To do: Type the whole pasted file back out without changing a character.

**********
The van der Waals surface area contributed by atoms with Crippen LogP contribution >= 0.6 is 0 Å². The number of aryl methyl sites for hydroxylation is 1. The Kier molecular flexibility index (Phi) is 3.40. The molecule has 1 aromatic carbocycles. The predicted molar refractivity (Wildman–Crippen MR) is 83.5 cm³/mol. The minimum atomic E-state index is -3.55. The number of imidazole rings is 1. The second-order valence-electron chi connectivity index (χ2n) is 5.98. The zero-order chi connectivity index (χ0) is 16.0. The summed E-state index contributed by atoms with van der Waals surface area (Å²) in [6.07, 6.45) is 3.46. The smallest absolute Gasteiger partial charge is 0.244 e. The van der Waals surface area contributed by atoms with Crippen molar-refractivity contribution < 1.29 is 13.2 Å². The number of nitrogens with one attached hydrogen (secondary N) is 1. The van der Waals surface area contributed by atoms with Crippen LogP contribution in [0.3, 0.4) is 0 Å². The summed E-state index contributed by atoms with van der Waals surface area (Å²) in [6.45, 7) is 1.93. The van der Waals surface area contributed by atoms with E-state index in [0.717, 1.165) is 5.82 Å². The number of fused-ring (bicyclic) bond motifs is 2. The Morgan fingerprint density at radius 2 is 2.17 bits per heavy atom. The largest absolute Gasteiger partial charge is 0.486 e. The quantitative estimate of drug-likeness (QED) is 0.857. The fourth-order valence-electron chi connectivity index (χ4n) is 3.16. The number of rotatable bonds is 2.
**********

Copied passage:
The van der Waals surface area contributed by atoms with Crippen LogP contribution >= 0.6 is 0 Å². The number of aryl methyl sites for hydroxylation is 1. The Kier molecular flexibility index (Phi) is 3.40. The molecule has 1 aromatic carbocycles. The predicted molar refractivity (Wildman–Crippen MR) is 83.5 cm³/mol. The minimum atomic E-state index is -3.55. The number of imidazole rings is 1. The second-order valence-electron chi connectivity index (χ2n) is 5.98. The zero-order chi connectivity index (χ0) is 16.0. The summed E-state index contributed by atoms with van der Waals surface area (Å²) in [6.07, 6.45) is 3.46. The smallest absolute Gasteiger partial charge is 0.244 e. The van der Waals surface area contributed by atoms with Crippen molar-refractivity contribution < 1.29 is 13.2 Å². The number of nitrogens with one attached hydrogen (secondary N) is 1. The van der Waals surface area contributed by atoms with Crippen LogP contribution in [0.3, 0.4) is 0 Å². The summed E-state index contributed by atoms with van der Waals surface area (Å²) in [6.45, 7) is 1.93. The van der Waals surface area contributed by atoms with E-state index in [0.717, 1.165) is 5.82 Å². The number of fused-ring (bicyclic) bond motifs is 2. The Morgan fingerprint density at radius 2 is 2.17 bits per heavy atom. The largest absolute Gasteiger partial charge is 0.486 e. The quantitative estimate of drug-likeness (QED) is 0.857. The fourth-order valence-electron chi connectivity index (χ4n) is 3.16. The number of rotatable bonds is 2.